A husband is talking to you at church. “I don’t think we’re actually going to make it to the potluck after the service,” he says. “My wife is working again. She has to get some big project done. I’m just sick of this. We’re so busy that I feel like we don’t have time for church or friends, or even for each other. I don’t even remember the last time we were able to kiss goodbye or anything.”
Does this situation sound familiar? Have you heard married people you know describe a similar scenario where one spouse or both are too busy to connect with each other?
- How does this make you feel? Are you feeling ignored? Missing time with your wife?
- If so, why not tell your wife how you feel? Tell her that you would love to spend some time with her. She probably doesn’t even know you’re feeling this way.
- Ask if there’s a way you can help her out during her busy work season.
Being too busy to connect with your spouse is a common problem. Couples often have their plates overflowing with many good things, careers for example, or they simply find themselves in an extremely busy season while raising their young kids or caring for aging parents. Unfortunately, they’re so busy that they aren’t connecting as a couple.
As a mentor, you don’t have to find the perfect solution for a couple. All you need to do is use the L.U.V.E. response (Listen, Understand, Validate, Equip).
Listen carefully to the spouse and maintain good eye contact. Repeat what you hear. After the person affirms that you’ve heard him or her correctly, start asking questions.
Mentor: “So you can’t go to the potluck because your wife has to work. And she’s been working a lot lately?”
Ask questions to better understand the underlying issue and the person’s emotions. Try sharing different feeling words with your mentee. Ask the person if she or he feels neglected, sad, disrespected, etc.
“You have to be willing to be wrong about the deeper emotion the person is experiencing,” explains Greg Smalley, vice president of Marriage and Family Formation at Focus on the Family. Once you name the emotion a person is feeling, he or she will respond immediately, Smalley says. “They’ll say, ‘Yes, that’s it!’ and start to relax a little.”
As a mentor, you want to move the focus from the mentee’s spouse to the mentee. In this case, what can the husband control? He can’t keep his wife from working and being too busy to connect. But he can focus on his emotions and how to communicate them to his wife.
Mentor: “So tell me a little more about what’s going on for you.”
Mentee: “I’m just so frustrated. She has no time for anybody else or for me.”
Mentor: “I imagine that makes you feel — what? Unimportant?”
Mentee: “Yeah, I guess … ”
Mentor: “It sounds like you feel super alone, like you’re not the priority for your wife.”
Mentee: “Yes! That’s exactly right.”
Empathize with the person or couple, repeating the expressed emotions. When you do that, you’ll focus the mentee on the deeper emotions he or she is feeling.
Mentor: “I can imagine how that must feel — to feel alone, like you’re not a priority. Like your wife is too busy to connect with you. That must be super discouraging. I imagine you must want to just push away from your wife.”
Here’s where you’ll supply a tool, skill or information the mentee can use.
You’ve already given this husband insight into why he feels so frustrated: He’s feeling disconnected from his wife. That awareness might be all he needs to move forward.
More than likely, though, you’ll need to prepare him for a conversation with his wife. Usually when husbands or wives are frustrated, every sentence they say to their spouse begins with “You”: “You always do this” or “You aren’t doing that.” This type of communication puts the other spouse on the defensive and builds animosity.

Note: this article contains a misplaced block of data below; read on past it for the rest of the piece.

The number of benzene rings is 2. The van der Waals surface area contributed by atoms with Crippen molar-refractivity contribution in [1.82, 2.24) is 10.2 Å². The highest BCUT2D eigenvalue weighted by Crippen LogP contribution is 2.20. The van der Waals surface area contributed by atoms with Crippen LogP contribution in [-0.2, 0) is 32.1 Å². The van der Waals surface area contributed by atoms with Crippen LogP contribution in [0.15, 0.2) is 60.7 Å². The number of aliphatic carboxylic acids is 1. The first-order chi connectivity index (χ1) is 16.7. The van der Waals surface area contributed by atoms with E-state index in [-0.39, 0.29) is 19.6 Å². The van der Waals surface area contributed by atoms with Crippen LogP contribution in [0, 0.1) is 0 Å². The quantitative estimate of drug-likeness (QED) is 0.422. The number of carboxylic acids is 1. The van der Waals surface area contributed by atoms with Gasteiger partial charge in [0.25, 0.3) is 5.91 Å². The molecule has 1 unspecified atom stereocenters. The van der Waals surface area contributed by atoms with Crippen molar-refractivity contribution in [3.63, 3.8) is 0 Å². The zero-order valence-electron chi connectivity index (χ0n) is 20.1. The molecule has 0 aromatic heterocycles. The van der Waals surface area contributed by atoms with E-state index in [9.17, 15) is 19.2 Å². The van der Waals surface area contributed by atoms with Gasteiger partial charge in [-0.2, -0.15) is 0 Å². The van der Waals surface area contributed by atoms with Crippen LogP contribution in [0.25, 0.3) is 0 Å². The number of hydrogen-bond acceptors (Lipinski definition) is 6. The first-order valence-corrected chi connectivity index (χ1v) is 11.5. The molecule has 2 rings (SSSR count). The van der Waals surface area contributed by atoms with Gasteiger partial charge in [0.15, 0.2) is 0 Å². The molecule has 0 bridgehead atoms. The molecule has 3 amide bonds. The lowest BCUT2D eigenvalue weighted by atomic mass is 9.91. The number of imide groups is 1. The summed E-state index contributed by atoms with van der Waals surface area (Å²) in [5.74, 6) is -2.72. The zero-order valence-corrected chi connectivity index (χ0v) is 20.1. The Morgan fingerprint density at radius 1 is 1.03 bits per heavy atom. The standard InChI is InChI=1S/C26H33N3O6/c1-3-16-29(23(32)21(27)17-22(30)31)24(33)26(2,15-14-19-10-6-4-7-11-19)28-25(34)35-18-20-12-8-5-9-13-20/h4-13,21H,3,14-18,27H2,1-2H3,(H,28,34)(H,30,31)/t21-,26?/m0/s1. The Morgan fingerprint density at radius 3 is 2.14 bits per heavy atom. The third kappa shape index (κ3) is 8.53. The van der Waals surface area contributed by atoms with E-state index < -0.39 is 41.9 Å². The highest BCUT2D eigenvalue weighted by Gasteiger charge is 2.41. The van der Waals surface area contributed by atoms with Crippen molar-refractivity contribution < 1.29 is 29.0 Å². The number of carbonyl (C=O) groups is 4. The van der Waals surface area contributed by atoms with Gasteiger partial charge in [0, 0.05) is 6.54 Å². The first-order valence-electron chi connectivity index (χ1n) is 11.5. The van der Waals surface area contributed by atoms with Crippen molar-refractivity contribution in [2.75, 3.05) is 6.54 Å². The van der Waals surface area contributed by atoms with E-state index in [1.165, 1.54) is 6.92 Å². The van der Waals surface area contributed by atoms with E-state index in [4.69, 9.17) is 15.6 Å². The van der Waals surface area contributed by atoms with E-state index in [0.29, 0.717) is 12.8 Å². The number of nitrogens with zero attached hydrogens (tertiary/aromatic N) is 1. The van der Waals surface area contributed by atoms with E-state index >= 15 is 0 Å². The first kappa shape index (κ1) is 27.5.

To avoid this problem, equip your mentee by preparing him to talk to his wife in an honoring and honest way, a way that encourages connection. Here’s what you could say to the frustrated husband:
“Hey, your wife probably doesn’t even realize how you’re feeling. I wonder if she’s feeling stressed with the workload and feeling pressure from her boss? She probably has no idea you’re feeling this way.
“How about if you’re just honest with her and say something like this: ‘I really miss you. I would love to be able to connect with you. I was looking forward to today’s potluck because I really wanted to spend time with you and with all of our friends together. And I would love to figure out something we could do together. Maybe we could take a walk later? What do you think? Is that something we could do?’ ”
Now you’ve empowered this husband to suggest a way that he and his wife could connect. He’s being honest, he’s asking for the connection he’s craving and he has allowed his wife to respond to that without being defensive.
To prepare for a discussion about busyness and disconnection, role-play a conversation with your spouse. One spouse is the mentee with the busyness problem; the other acts as the mentor and practices the L.U.V.E. response.
“Let each of you look not only to his own interests, but also to the interests of others.” (Philippians 2:4)
Encourage the mentee to consider his wife’s situation. Is she stressed and overwhelmed by work? He could say to her: “What can I do to help you? How can I help you bear this burden?”
Encourage the couple to create micromoments of connection. Explain how they can strengthen their bond by paying attention to each other in small, daily ways. How do they say goodbye in the morning and greet each again after work? Do they respond to their spouse’s comments or questions in a positive, interested way?
If the couple’s conflict continues, suggest counseling. You can help them find a counselor, or they can call Focus on the Family at 1-855-771-HELP (4357) weekdays from 6:00 a.m. to 8:00 p.m. (Mountain Time) to request a free consultation with a counselor.